that is environmentally sound.
Activities
7.9. The following activities should be undertaken:
a.

As a first step towards the goal of providing adequate shelter for all, all countries should take
immediate measures to provide shelter to their homeless poor, while the international
community and financial institutions should undertake actions to support the efforts of the
developing countries to provide shelter to the poor;

b.

All countries should adopt and/or strengthen national shelter strategies, with targets based, as
appropriate, on the principles and recommendations contained in the Global Strategy for
Shelter to the Year 2000. People should be protected by law against unfair eviction from their
homes or land;

c.

All countries should, as appropriate, support the shelter efforts of the urban and rural poor, the
unemployed and the no-income group by adopting and/or adapting existing codes and
regulations, to facilitate their access to land, finance and low-cost building materials and by
actively promoting the regularization and upgrading of informal settlements and urban slums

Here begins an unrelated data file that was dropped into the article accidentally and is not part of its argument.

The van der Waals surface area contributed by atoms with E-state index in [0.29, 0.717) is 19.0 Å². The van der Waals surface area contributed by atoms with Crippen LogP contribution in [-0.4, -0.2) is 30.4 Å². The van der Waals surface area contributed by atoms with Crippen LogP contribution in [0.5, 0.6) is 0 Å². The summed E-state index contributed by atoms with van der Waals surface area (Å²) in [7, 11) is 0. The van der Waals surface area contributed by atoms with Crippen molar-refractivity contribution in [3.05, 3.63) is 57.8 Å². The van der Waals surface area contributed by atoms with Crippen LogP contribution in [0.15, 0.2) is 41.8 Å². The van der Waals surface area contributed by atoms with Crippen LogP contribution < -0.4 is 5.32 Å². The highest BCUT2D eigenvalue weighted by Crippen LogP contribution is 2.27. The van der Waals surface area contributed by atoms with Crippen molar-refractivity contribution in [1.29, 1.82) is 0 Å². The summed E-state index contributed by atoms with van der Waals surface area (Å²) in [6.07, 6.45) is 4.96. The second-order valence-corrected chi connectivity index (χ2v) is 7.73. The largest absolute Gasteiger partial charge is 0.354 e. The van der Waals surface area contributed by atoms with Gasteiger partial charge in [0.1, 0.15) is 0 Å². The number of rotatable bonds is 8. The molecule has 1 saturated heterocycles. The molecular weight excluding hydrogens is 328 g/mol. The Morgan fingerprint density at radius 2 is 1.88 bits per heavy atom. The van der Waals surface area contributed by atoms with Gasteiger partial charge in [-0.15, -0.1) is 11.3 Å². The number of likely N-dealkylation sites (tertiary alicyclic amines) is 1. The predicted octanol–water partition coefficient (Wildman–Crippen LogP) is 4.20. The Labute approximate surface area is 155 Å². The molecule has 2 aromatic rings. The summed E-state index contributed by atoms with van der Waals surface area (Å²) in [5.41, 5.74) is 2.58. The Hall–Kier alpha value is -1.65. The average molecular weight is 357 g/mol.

as an expedient measure and pragmatic solution to the urban shelter deficit;

d.

All countries should, as appropriate, facilitate access of urban and rural poor to shelter by
adopting and utilizing housing and finance schemes and new innovative mechanisms adapted
to their circumstances;

e.

All countries should support and develop environmentally compatible shelter strategies at
national, state/provincial and municipal levels through partnerships among the private, public
and community sectors and with the support of community-based organizations;

f.

All countries, especially developing ones, should, as appropriate, formulate and implement
programmes to reduce the impact of the phenomenon of rural to urban drift by improving
rural living conditions;

g.

All countries, where appropriate, should develop and implement resettlement programmes
that address the specific problems of displaced populations in their respective countries;

h.

All countries should, as appropriate, document and monitor the implementation of their
national shelter strategies by using, inter alia, the monitoring guidelines adopted by the
Commission on Human Settlements and the shelter performance indicators being produced
jointly by the United Nations Centre for Human Settlements (Habitat) and the World Bank;